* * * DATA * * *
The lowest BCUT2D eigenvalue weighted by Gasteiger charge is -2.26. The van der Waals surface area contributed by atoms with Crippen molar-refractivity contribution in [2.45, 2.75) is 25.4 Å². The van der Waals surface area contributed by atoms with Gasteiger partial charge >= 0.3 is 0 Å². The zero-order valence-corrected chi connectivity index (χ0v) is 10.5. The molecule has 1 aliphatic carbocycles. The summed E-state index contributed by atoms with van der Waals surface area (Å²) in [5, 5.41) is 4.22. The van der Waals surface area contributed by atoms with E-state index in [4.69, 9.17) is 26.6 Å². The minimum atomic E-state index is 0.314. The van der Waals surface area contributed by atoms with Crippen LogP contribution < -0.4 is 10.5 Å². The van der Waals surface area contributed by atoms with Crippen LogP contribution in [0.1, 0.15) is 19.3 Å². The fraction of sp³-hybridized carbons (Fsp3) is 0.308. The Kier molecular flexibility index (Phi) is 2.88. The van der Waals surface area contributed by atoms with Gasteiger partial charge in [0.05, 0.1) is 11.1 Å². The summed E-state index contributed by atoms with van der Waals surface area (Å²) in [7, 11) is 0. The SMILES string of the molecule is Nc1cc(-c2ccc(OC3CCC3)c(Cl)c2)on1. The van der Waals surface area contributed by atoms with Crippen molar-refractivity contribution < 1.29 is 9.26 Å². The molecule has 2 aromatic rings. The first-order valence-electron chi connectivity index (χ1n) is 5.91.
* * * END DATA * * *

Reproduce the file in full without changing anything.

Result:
The lowest BCUT2D eigenvalue weighted by Gasteiger charge is -2.26. The van der Waals surface area contributed by atoms with Crippen molar-refractivity contribution in [2.45, 2.75) is 25.4 Å². The van der Waals surface area contributed by atoms with Gasteiger partial charge >= 0.3 is 0 Å². The zero-order valence-corrected chi connectivity index (χ0v) is 10.5. The molecule has 1 aliphatic carbocycles. The summed E-state index contributed by atoms with van der Waals surface area (Å²) in [5, 5.41) is 4.22. The van der Waals surface area contributed by atoms with E-state index in [4.69, 9.17) is 26.6 Å². The minimum atomic E-state index is 0.314. The van der Waals surface area contributed by atoms with Crippen LogP contribution < -0.4 is 10.5 Å². The van der Waals surface area contributed by atoms with Crippen LogP contribution in [0.1, 0.15) is 19.3 Å². The fraction of sp³-hybridized carbons (Fsp3) is 0.308. The Kier molecular flexibility index (Phi) is 2.88. The van der Waals surface area contributed by atoms with Gasteiger partial charge in [0.05, 0.1) is 11.1 Å². The summed E-state index contributed by atoms with van der Waals surface area (Å²) in [7, 11) is 0. The SMILES string of the molecule is Nc1cc(-c2ccc(OC3CCC3)c(Cl)c2)on1. The van der Waals surface area contributed by atoms with Crippen molar-refractivity contribution < 1.29 is 9.26 Å². The molecule has 2 aromatic rings. The first-order valence-electron chi connectivity index (χ1n) is 5.91.